A great way to draw attention to your music is national and regional physical print publications like Rolling Stone, USA Today, Magnet etc. To get reviewed or featured in any of these publications, you must first get a copy of your album to their editors, staff writers or freelance writers.
There are some general rules you'll want to observe:
Most of the large, influential magazines that review and cover music publish monthly, and they finalize their content four months before they plan on running it. For the most part, they won't review an album after it has already been available to buy in retail stores (called the "Street Date").
The Press Wants to Know When & Where You're Playing
Going on tour or playing a gig (even in your home town) gives press another reason to review your album or talk about your band. Identify and contact the local weekly and daily publications in the city you are going to play in. Provide them three to four weeks of lead-time before your gig.
The Power of Your Mailing List
Keep an up-to-date, accurate and comprehensive mailing list of names and addresses of appropriate publications where you want your album reviewed.
Some ways you can compile your own list:
- Identify which magazines, fanzines and publications are best for your music then go to the masthead (the section almost all publications have that lists the writers, publishers and editors, usually near the front) and identify the right people to target. Mail him or her your album.
- You can also look at the names of the people that wrote the reviews then call and ask for the mailing address of that specifc writer.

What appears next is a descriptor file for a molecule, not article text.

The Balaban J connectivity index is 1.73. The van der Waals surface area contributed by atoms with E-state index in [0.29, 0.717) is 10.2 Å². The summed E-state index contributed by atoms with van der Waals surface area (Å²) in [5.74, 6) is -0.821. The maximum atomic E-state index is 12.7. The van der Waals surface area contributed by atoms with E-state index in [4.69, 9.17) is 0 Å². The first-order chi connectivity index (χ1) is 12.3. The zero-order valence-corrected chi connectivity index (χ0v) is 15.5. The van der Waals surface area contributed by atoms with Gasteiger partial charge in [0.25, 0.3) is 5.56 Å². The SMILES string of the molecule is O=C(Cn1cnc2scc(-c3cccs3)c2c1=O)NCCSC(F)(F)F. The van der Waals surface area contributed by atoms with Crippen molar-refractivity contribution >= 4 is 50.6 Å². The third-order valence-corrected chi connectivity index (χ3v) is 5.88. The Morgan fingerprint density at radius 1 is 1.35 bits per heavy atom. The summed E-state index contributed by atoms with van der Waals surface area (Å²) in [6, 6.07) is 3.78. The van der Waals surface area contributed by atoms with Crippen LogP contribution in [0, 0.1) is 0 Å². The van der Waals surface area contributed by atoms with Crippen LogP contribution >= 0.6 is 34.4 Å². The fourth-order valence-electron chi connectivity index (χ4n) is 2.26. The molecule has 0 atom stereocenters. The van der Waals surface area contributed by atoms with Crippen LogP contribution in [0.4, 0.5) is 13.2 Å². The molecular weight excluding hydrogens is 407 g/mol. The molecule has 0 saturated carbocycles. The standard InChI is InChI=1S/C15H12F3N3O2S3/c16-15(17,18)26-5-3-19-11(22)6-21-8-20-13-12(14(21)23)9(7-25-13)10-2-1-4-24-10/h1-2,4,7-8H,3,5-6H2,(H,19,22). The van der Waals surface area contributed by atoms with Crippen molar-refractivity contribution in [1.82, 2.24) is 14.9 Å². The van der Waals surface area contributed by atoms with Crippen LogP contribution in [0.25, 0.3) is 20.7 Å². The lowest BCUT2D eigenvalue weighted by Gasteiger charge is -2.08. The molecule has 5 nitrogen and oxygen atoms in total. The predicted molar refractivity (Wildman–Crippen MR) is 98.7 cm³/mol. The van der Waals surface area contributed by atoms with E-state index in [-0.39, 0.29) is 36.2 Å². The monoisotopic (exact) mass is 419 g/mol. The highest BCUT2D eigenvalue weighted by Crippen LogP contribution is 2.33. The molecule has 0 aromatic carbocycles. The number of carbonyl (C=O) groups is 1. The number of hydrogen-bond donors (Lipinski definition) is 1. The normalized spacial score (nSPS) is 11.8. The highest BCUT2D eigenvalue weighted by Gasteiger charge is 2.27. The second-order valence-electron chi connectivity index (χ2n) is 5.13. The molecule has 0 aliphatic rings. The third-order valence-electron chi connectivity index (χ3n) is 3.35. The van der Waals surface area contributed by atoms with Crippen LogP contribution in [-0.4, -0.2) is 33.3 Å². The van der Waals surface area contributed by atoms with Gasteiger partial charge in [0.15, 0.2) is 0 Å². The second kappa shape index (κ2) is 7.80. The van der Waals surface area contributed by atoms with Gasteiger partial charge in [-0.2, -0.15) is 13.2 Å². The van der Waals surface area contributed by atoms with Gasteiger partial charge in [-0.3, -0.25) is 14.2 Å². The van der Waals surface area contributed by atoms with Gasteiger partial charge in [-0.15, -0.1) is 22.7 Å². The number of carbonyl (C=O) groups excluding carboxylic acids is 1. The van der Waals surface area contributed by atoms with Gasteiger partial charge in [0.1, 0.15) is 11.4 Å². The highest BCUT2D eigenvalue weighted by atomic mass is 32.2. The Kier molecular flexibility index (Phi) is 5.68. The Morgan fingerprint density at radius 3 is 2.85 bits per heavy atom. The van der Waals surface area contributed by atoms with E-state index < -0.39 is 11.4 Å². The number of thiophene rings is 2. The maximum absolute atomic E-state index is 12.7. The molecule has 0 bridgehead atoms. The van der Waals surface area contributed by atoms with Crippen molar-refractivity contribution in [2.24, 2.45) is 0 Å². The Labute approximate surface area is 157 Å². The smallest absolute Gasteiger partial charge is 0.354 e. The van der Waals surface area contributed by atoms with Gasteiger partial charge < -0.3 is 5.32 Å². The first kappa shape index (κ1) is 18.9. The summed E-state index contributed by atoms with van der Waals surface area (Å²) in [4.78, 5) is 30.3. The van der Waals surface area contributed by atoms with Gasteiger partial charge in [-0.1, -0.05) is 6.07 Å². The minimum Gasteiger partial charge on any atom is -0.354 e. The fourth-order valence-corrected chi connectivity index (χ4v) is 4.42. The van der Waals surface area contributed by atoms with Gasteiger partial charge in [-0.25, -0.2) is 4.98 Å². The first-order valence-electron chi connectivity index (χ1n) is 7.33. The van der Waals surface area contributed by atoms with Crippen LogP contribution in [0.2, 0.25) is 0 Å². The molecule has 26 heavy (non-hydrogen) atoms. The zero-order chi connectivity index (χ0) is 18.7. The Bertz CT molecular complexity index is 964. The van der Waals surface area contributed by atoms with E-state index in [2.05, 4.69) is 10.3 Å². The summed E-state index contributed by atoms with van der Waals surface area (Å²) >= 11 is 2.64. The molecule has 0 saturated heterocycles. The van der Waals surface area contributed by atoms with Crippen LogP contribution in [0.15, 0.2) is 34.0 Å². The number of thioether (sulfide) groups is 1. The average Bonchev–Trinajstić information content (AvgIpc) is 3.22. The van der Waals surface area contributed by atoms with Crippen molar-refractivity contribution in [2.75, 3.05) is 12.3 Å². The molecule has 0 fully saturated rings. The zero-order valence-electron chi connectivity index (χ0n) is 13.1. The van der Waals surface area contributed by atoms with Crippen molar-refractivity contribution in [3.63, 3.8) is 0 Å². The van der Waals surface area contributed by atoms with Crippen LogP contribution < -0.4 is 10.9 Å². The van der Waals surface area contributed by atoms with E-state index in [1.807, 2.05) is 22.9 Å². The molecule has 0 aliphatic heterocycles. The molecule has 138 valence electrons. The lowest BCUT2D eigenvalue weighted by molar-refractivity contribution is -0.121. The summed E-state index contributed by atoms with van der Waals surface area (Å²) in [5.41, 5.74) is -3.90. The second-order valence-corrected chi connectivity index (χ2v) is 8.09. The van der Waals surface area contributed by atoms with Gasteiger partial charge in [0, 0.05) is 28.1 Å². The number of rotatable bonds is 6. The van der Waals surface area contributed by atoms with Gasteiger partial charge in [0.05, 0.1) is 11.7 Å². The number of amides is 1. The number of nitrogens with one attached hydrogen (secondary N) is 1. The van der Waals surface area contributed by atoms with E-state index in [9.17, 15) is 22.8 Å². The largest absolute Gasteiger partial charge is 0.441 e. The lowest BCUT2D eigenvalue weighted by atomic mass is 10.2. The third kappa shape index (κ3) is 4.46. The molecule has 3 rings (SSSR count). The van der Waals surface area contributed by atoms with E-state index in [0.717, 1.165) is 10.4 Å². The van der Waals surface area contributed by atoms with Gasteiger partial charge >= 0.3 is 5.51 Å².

- Many of these magazines have we websites as well as email address contacts. Simply send an email to the correct recipient and ask the submission policy.
- You can use places like http://newslink.org/news.html and http://www.yudkin.com/resources.htm to identify lists of all local and regional press outlets.
Publicists are experts you hire to promote your band and music to media and press outlets. Remember, a publicist can not guarantee a review or coverage. You should expect a publicist to get a writer or editor to learn about you, listen to your music and provide them reasons to write about you.
Publicists will send you reports that list all the activity, comments and results regarding your project.
A publicist will usually charge you a monthly fee and request a minimum number of months to work on your "project." Fees can range widely but tend to fall between $750 and $5,000 a month.
In addition to these fees, most publicists also charge you expenses, these can vary a bit from publicist to publicist.
TIP: Most of the time, a publicist will be working on more than one artist or project. Be prepared to "work" your publicist to get them to "work" others.
What to Mail
Almost all print magazines and publications require a physical copy of your album. When you mail the CD to the writers and editors of any publication, it should contain:
- A full-art, completed, mastered and sequenced final version of your CD.
- One sheet of paper including: the name of your band and album; biographical information; other key press points, contact information and the street date.